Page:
It is known that neurodegenerative diseases like Parkinson's, which affects over 10 million people worldwide, damage and destroy neurons, causing damage to the sufferer's mental and physical health.
Parkinson's is caused by the gradual damage or death of dopamine-producing neurons in a part of the brain called the substantia nigra. The reduction in dopamine results in the onset of symptoms, which may include rigidity, tremors, slowed movement, loss of autonomic function, changes in speech, and postural instability. Symptoms tens to start gradually and worsen over time.
Additional effects of Parkinson's disease can include depression, anxiety, memory deficit, hallucinations, and dementia.
Researchers believe the underlying cause of Parkinson's may be a combination of genetic, environmental, and lifestyle factors. Parkinson's disease cases are expected to number more than 14 million globally by 2040, an increase driven partly by an aging population. Current treatments, which include the use of the drug L-DOPA, as well as dopamine agonists and/or monoamine oxidase-B inhibitors. These drugs help to increase dopamine levels in the brain but are only able to address some of the symptoms of the disease, and do not halt its progression. They may also produce serious, often intolerable side effects after many years of use.
There's good news, though.
A radical strategy
Stem cell replacement therapy, or regenerative medicine, could open up a radical new path for the treatment of Parkinson's and other neurodegenerative diseases.
Thepioneering approach will soon be put to the test in the first of its kind clinical trial, in a specific population of people living with a form of Parkinson’s disease caused by a mutation in the PRKN (parkin) gene.
The research was published in the current issue of the Nature Partner Journals (npj) publication Nature Regenerative Medicine.
“We cannot be more excited by the opportunity to help individuals who suffer from this genetic form of Parkinson’s disease, but the lessons learned from this trial will also directly impact patients who suffer from sporadic, or non-genetic forms of this disease,” said Jeffrey Kordower, founding director of the ASU-Banner Neurodegenerative Disease Research Center and endowed chair as The Charlene and J. Orin Edson Distinguished Director at the Biodesign Institute at Arizona State University.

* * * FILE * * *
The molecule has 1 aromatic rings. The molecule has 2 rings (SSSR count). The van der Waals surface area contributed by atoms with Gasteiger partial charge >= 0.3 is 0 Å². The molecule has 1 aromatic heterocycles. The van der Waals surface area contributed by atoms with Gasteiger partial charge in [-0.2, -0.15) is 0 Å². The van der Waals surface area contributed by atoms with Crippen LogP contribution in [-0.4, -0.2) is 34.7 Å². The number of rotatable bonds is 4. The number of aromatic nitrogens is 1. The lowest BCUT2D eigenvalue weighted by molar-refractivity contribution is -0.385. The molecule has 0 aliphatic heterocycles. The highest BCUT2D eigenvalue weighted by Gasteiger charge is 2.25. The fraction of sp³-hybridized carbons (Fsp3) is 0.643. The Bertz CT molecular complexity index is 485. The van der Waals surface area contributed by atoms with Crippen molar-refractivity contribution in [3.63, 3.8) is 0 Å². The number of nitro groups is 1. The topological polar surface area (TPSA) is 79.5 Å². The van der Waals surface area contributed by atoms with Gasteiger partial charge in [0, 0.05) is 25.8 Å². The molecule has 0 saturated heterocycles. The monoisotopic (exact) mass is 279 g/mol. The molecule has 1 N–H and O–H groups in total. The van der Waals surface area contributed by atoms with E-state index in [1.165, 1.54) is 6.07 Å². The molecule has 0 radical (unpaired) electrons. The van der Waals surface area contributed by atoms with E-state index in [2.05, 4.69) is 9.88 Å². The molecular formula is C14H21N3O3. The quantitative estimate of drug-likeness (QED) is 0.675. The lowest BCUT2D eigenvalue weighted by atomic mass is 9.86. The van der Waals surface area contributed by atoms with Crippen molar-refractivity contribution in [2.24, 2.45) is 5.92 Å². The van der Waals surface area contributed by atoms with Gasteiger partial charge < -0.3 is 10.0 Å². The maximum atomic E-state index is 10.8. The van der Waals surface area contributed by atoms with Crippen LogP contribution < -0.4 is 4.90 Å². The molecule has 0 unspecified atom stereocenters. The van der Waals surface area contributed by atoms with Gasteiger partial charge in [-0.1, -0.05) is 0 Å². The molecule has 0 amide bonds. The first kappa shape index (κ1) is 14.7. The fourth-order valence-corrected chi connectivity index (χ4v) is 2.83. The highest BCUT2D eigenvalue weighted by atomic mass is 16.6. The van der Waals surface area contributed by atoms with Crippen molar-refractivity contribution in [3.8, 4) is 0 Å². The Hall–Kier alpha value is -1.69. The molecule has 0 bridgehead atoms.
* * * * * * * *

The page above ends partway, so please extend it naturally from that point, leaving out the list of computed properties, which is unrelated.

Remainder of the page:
The result could reverse motor symptoms
The trial will be conducted at various locations, including the Barrow Neurological Institute in Phoenix, with Kordower as the principal investigator.
In the research, Kordower and his colleagues describe a process to convert non-neuronal stem cells into functioning neurons, and then transplanting these neurons to the brain, via neural grafting, in which stem cells are directly implanted in the brain.
Kordower and others have already demonstrated that such implanted cells can develop into functional neurons in rats, releasing dopamine and restoring capacities undermined by Parkinson's destruction of dopaminergic cells.
The current study reveals that one group of experimentally engineered cells performs optimally in terms of survival, growth, neural connectivity, and dopamine production when implanted in the brains of rats.
The study demonstrates that the result of such neural grafts is to effectively reverse motor symptoms due to Parkinson’s disease.
How does it work?
It's not all that easy, though.
Adult stem cells come in two varieties. One type can be found in fully developed tissues like bone marrow, liver, and skin. The second kind of adult stem cells - the focus of this study - are known as induced pluripotent stem cells (iPSCs).
The technique for producing the iPSCs used in the study takes place in two phases.
First, adult blood cells are treated with specific reprogramming factors that cause them to revert to embryonic stem cells. The second phase treats these embryonic stem cells with additional factors, causing them to differentiate into the desired target cells—dopamine-producing neurons.
“The major finding in the present paper is that the timing in which you give the second set of factors is critical,” Kordower says. “If you treat and culture them for 17 days, and then stop their divisions and differentiate them, that works best.”
Can we expect a complete reversal?
Rats treated with the 17-day iPSCs showed remarkable recovery from the motor symptoms of Parkinson’s disease. The study further demonstrated that this effect is dependent on the dose.
When a small number of iPSCs were grafted into the animal brain, recovery was negligible, but a large complement of cells produced more profuse neural branching, and complete reversal of Parkinson’s symptoms.
The initial clinical trial will apply iPSC therapy to a group of Parkinson’s patients bearing a particular genetic mutation in the PKRN gene.
Larger trials will follow if the treatment is effective.
Once effective, a useful tool to treat a wide range of diseases
The treatment could also potentially be combined with existing therapies to treat Parkinson’s disease. Once the brain has been seeded with dopamine-producing replacement cells, lower doses of drugs like L-DOPA could be used, enhancing beneficial results and mitigating side effects.
Such research sets the stage for the replacement of damaged or dead neurons with fresh cells for a broad range of devastating diseases.
“Patients with Huntington's disease or multiple system atrophy or even Alzheimer’s disease could be treated in this way for specific aspects of the disease process,” said Kordower.